KINGSTON, Tenn. (AP) — The spill of more than a billion gallons of coal ash from a power plant in East Tennessee may change the way the nation’s largest government-owned utility stores coal waste.
Roane County officials are pushing the Tennessee Valley Authority to quit using large retention ponds filled with water and fly ash, a byproduct of coal-fired power plants.
One of the ponds burst Dec. 22 at a plant roughly 35 miles west of Knoxville, sending a flood of gray sludge over about 300 acres and destroying three homes.
Roane County Executive Mike Farmer said Monday he doesn’t expect to see such holding ponds on the TVA property in the future.
TVA Chief Executive Tom Kilgore also told residents at a meeting Sunday that his agency is reviewing storage options at the plant.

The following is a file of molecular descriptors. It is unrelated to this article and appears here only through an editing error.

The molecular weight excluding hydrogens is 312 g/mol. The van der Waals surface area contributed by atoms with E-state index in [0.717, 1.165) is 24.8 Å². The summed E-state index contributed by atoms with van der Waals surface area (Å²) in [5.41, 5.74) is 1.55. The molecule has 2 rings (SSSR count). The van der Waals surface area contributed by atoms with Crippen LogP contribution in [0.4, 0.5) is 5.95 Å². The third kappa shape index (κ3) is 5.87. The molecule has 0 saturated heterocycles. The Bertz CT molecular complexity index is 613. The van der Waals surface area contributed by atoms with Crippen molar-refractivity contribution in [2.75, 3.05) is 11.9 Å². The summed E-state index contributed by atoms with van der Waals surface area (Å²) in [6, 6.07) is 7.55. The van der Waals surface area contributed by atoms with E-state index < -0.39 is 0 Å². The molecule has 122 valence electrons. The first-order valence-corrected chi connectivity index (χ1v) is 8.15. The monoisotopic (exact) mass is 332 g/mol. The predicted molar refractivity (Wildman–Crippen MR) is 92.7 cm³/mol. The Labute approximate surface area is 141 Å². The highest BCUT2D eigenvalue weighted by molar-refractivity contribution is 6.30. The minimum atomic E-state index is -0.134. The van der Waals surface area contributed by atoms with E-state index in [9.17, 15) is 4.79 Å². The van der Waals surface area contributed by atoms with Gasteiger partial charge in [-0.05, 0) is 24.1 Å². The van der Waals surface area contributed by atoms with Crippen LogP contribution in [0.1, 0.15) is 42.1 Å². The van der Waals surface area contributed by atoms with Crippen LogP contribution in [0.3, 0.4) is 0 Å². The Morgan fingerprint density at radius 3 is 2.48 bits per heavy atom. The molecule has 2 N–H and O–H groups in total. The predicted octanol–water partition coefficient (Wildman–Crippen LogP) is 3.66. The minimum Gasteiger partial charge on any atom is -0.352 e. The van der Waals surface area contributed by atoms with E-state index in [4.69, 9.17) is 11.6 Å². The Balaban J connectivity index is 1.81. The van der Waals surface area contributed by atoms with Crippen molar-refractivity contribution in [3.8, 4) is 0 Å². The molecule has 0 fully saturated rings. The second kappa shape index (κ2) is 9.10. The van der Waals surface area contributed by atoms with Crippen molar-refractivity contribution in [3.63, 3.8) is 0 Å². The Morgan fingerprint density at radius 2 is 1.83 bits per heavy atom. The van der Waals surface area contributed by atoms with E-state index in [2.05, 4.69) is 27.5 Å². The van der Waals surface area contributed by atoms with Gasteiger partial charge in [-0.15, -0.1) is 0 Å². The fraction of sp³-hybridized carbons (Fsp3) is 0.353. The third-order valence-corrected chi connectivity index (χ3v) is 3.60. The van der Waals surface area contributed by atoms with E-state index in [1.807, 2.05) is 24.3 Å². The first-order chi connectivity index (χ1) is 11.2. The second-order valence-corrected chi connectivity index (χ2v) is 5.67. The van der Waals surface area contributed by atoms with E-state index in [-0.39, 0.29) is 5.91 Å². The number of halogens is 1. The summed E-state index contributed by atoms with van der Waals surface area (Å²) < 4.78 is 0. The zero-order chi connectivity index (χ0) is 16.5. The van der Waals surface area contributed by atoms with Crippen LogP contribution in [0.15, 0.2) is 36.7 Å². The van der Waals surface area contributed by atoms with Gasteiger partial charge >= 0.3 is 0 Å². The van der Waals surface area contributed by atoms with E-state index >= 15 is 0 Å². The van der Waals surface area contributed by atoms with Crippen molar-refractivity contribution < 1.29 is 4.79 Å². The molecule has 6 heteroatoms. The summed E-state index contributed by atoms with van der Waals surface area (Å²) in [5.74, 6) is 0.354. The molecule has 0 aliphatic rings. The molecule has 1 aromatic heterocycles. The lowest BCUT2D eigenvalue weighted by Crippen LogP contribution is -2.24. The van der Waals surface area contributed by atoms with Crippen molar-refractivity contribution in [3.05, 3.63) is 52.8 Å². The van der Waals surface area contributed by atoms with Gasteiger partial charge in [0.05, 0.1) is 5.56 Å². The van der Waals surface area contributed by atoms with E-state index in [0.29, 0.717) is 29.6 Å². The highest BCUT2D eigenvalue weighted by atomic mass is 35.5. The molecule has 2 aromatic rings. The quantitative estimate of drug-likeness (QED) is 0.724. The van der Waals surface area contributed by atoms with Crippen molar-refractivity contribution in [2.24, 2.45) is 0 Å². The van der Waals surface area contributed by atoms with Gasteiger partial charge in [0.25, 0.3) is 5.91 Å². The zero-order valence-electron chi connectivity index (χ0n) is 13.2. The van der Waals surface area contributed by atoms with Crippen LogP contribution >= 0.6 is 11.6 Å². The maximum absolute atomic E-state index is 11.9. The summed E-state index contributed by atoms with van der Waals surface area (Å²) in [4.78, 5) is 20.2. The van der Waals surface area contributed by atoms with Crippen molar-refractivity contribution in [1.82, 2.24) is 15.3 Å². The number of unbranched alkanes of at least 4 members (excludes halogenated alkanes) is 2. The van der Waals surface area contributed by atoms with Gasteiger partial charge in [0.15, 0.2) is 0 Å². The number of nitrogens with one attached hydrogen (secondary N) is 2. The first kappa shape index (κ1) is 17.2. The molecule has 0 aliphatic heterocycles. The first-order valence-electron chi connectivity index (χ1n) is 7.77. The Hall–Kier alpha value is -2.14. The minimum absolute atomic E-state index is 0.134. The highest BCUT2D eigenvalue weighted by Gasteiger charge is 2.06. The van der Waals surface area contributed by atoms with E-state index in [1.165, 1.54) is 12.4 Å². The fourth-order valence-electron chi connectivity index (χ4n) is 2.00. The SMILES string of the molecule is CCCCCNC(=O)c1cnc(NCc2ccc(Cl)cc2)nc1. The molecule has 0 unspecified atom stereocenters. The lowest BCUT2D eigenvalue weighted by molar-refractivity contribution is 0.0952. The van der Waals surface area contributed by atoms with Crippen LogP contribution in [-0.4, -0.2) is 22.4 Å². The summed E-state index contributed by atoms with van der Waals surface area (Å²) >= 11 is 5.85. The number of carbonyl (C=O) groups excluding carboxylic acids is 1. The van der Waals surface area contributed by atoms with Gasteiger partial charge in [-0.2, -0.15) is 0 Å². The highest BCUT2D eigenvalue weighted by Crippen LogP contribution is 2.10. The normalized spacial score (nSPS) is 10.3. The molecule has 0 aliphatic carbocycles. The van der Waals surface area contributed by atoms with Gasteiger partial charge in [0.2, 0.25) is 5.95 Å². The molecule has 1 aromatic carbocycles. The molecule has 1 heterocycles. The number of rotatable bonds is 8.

From the TVA website:
Ash Slide at Kingston Fossil Plant
TVA, local, state and federal agencies continue to work on recovery and clean up of a release of ash caused by a failure of a coal fly ash containment retention wall at TVA’s Kingston Fossil Plant in East Tennessee.
The agencies have opened a Joint Information Center at the Roane County Rescue Squad Building, located at 2735 Roane State Highway, Harriman, Tennessee.
Details on community assistance efforts, water testing results, inspection history, and recovery and clean up status can be found on the Kingston update page: